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Cardinal Francis George to begin chemotherapy next week

Francis Cardinal George discusses his medical conditiafter learning from his doctors thinitial test results from procedure showed cancerous cells his

Francis Cardinal George discusses his medical condition after learning from his doctors that initial test results from a procedure showed cancerous cells in his kidney and in a nodule that was removed from his liver. Afterwards, the Cardinal appears at the annual Hispanic Ministry Awards Banquet, “Noche de Gala" at the Drury Lane Conference, in Oakbrook Terrace on Friday, August 24, 2012. | Richard A. Chapman~Sun-Times

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Updated: September 30, 2012 6:18AM



Cardinal Francis George will begin more than four months of chemotherapy next week after a recent cancer diagnosis, the archdiocese said in a statement Tuesday.

George met with doctors at Loyola University Medical Center on Monday and learned there are cancer cells in his right kidney, though it appeared all the cancer cells in his liver had been removed during a procedure on Aug. 15. Tests did not “conclude with certainty” there was cancer in other organs, though the statement said that cancer cells in the bloodstream cannot be detected through testing.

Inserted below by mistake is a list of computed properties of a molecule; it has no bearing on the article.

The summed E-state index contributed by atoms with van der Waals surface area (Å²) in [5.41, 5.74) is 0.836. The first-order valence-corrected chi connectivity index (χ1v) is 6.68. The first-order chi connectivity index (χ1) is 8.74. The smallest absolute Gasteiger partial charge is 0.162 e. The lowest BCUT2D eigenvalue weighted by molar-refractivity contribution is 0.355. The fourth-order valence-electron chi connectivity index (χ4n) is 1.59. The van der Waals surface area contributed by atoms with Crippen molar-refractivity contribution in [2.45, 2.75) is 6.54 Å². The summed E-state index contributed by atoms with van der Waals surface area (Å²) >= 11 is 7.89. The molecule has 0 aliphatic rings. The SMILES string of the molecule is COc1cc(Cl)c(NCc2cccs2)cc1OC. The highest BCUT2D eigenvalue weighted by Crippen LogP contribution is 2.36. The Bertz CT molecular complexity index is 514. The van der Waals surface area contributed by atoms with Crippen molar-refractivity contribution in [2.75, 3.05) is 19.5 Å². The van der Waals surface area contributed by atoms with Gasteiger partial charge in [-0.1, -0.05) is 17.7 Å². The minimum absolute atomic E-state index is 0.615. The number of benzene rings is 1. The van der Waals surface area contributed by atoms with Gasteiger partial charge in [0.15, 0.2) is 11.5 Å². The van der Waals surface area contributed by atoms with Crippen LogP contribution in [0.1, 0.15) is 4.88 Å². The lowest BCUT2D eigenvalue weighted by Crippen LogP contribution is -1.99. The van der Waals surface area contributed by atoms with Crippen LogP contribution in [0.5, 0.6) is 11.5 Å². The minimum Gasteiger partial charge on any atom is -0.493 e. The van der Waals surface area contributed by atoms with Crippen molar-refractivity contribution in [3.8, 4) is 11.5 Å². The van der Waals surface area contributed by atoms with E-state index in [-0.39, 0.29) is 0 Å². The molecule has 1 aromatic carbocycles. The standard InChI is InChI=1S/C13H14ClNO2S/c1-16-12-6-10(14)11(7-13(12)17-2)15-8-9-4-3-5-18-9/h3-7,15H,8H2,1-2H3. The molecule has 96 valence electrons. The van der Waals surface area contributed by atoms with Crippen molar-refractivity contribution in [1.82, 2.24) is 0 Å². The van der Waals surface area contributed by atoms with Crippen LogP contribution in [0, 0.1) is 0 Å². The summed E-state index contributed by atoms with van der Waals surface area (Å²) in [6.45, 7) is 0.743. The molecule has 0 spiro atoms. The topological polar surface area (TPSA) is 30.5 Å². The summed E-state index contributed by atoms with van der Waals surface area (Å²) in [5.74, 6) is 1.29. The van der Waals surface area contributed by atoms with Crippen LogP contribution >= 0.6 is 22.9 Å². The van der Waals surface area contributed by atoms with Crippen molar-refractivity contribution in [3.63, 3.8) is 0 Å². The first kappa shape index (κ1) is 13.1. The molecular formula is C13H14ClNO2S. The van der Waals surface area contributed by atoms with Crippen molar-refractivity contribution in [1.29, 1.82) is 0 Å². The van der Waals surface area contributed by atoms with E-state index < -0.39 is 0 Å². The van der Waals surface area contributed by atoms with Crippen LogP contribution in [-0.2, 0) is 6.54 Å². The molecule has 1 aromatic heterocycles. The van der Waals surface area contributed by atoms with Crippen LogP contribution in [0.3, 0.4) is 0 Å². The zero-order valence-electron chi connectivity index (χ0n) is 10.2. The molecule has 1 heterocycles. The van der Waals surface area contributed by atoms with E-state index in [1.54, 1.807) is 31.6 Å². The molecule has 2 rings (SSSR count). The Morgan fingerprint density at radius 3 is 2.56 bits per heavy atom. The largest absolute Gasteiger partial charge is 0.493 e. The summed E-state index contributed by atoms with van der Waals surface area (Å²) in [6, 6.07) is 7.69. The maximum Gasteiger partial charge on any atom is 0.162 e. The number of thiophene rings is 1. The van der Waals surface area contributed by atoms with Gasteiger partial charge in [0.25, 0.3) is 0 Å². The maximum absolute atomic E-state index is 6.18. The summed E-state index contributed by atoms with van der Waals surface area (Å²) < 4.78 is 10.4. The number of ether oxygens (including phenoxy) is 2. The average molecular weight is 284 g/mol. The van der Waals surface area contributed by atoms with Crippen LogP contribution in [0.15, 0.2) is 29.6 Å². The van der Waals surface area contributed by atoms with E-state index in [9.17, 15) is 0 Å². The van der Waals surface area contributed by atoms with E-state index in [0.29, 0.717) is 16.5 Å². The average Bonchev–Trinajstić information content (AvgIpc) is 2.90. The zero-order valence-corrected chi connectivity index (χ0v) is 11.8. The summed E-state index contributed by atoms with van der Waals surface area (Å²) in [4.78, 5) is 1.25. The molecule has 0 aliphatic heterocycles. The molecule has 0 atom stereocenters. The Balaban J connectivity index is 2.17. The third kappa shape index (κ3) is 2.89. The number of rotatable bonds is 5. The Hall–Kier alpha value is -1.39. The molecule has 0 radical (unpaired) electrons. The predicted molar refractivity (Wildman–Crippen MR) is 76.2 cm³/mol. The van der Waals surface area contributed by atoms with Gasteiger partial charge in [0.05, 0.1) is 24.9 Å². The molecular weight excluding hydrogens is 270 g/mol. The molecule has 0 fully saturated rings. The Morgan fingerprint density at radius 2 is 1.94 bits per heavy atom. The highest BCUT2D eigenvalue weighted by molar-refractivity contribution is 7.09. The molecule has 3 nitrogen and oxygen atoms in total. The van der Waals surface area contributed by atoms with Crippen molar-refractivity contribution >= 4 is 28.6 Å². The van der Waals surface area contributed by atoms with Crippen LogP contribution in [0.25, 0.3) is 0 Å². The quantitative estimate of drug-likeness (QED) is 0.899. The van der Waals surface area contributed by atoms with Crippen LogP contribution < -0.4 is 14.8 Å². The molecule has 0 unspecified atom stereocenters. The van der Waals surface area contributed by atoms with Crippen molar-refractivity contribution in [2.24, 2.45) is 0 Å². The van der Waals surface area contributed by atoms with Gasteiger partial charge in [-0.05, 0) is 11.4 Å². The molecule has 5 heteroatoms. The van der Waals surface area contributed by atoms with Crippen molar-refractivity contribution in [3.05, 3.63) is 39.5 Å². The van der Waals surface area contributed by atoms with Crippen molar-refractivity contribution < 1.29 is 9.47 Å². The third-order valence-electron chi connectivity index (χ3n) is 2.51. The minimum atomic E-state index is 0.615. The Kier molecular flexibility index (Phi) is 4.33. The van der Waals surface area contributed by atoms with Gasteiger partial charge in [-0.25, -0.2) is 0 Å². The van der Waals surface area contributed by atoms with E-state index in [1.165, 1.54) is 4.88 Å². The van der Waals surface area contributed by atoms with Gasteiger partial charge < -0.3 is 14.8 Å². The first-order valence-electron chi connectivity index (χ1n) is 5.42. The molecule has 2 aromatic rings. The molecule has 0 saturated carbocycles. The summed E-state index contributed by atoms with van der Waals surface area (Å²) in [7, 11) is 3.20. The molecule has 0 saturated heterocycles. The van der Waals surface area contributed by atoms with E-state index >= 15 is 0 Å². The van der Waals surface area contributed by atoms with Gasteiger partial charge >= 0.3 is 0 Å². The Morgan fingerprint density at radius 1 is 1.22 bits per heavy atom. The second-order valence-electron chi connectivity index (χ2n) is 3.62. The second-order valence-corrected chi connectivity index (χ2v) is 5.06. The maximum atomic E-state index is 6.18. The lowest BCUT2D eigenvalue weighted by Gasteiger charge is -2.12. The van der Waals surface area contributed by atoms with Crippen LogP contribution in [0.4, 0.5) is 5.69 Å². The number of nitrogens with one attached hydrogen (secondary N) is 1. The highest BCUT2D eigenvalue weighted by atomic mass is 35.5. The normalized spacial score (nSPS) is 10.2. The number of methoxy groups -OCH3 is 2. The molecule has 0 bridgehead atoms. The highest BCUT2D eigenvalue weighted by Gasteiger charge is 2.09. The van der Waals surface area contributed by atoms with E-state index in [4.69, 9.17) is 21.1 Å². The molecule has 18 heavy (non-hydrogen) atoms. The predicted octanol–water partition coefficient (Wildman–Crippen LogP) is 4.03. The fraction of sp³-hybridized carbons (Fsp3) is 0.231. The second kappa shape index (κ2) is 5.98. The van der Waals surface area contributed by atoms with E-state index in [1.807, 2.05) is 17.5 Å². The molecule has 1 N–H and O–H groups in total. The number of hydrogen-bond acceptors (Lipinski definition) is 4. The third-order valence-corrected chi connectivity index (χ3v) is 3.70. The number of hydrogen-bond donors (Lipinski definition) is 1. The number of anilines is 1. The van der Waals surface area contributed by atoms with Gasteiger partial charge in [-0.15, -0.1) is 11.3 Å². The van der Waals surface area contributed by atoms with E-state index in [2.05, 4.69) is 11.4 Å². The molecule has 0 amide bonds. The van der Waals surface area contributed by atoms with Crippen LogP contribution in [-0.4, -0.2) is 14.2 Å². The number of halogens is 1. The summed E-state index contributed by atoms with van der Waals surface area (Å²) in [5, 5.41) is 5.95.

On Sept. 5, George, 75, will start a three-week cycle of chemotherapy that will last for six sessions total, the archdiocese said. The first two weeks of each cycle involve active treatment. The third week is for the cardinal’s immune system to recuperate.

George battled bladder cancer in 2006, undergoing radical surgery that left him cancer-free at the time. Dr. Walter Stadler, an oncologist and professor of medicine at the University of Chicago, said from the archdiocesan statement it appears George’s previous cancer has reappeared.

“I think what’s in his favor are the total amounts of cancer they are able to see are rather minimal,” said Stadler, who is not treating the cardinal. “I think that’s good news, not to minimize the seriousness of the situation.”

He said George’s treatment plan was “reasonably standard chemo for the condition. “It usually works in regards to shrinking the tumor and in terms of slowing down the progression of the disease,” he said.

George plans to maintain his regular work schedule, though public appearances will be reduced because of his suppressed immune system, the statement from the archdiocese said.

Doctors at the Mayo Clinic also were consulted on the diagnosis and treatment plan, the statement said.

“With a grateful heart, Cardinal George would like to acknowledge all the people who have sent cards and email notes expressing their concern and promising their prayers,” the statement read. “Please continue to keep the Cardinal in your thoughts and prayers.”

Last Friday, before a public appearance at a banquet for Hispanic Catholics and without yet knowing the course of his treatment, a healthy-looking George joked with reporters about possible treatments.

“I’m hoping that should it be chemo, and I’m not looking forward to that, I might get some hair which I haven’t had for a long time,” he said.



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